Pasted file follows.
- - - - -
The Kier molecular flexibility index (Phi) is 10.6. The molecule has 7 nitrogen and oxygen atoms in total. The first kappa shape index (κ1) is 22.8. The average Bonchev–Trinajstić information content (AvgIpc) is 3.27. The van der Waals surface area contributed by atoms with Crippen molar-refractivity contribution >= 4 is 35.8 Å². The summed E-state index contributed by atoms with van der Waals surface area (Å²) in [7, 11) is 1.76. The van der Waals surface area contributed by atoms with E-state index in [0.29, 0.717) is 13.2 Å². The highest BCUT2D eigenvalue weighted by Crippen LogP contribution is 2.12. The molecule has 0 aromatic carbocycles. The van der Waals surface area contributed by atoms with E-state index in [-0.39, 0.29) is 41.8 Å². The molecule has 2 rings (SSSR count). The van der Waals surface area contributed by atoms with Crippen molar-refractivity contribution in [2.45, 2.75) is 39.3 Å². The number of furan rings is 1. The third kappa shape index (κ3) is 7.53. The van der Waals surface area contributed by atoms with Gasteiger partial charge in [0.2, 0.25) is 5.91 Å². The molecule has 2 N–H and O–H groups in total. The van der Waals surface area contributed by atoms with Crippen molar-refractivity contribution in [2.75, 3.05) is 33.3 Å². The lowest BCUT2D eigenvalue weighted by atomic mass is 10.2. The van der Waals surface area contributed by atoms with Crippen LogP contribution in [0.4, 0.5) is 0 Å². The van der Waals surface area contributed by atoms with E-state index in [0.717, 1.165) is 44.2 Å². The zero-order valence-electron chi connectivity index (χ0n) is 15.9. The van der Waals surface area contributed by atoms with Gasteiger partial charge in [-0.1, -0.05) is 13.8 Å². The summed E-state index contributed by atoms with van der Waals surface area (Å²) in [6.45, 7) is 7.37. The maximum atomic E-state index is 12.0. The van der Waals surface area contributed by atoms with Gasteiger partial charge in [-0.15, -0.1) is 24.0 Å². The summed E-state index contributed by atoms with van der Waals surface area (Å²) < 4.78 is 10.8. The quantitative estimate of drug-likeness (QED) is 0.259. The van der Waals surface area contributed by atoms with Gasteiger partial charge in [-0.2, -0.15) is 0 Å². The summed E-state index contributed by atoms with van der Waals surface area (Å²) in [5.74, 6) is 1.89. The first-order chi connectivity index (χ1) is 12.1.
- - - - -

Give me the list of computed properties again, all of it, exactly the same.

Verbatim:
The Kier molecular flexibility index (Phi) is 10.6. The molecule has 7 nitrogen and oxygen atoms in total. The first kappa shape index (κ1) is 22.8. The average Bonchev–Trinajstić information content (AvgIpc) is 3.27. The van der Waals surface area contributed by atoms with Crippen molar-refractivity contribution >= 4 is 35.8 Å². The summed E-state index contributed by atoms with van der Waals surface area (Å²) in [7, 11) is 1.76. The van der Waals surface area contributed by atoms with E-state index in [0.29, 0.717) is 13.2 Å². The highest BCUT2D eigenvalue weighted by Crippen LogP contribution is 2.12. The molecule has 0 aromatic carbocycles. The van der Waals surface area contributed by atoms with E-state index in [-0.39, 0.29) is 41.8 Å². The molecule has 2 rings (SSSR count). The van der Waals surface area contributed by atoms with Crippen molar-refractivity contribution in [2.45, 2.75) is 39.3 Å². The number of furan rings is 1. The third kappa shape index (κ3) is 7.53. The van der Waals surface area contributed by atoms with Gasteiger partial charge in [0.2, 0.25) is 5.91 Å². The molecule has 2 N–H and O–H groups in total. The van der Waals surface area contributed by atoms with Crippen molar-refractivity contribution in [2.75, 3.05) is 33.3 Å². The lowest BCUT2D eigenvalue weighted by atomic mass is 10.2. The van der Waals surface area contributed by atoms with Crippen LogP contribution in [0.4, 0.5) is 0 Å². The van der Waals surface area contributed by atoms with E-state index in [0.717, 1.165) is 44.2 Å². The zero-order valence-electron chi connectivity index (χ0n) is 15.9. The van der Waals surface area contributed by atoms with Gasteiger partial charge in [-0.1, -0.05) is 13.8 Å². The summed E-state index contributed by atoms with van der Waals surface area (Å²) in [6.45, 7) is 7.37. The maximum atomic E-state index is 12.0. The van der Waals surface area contributed by atoms with Gasteiger partial charge in [-0.15, -0.1) is 24.0 Å². The summed E-state index contributed by atoms with van der Waals surface area (Å²) < 4.78 is 10.8. The quantitative estimate of drug-likeness (QED) is 0.259. The van der Waals surface area contributed by atoms with Gasteiger partial charge in [-0.2, -0.15) is 0 Å². The summed E-state index contributed by atoms with van der Waals surface area (Å²) in [5.74, 6) is 1.89. The first-order chi connectivity index (χ1) is 12.1.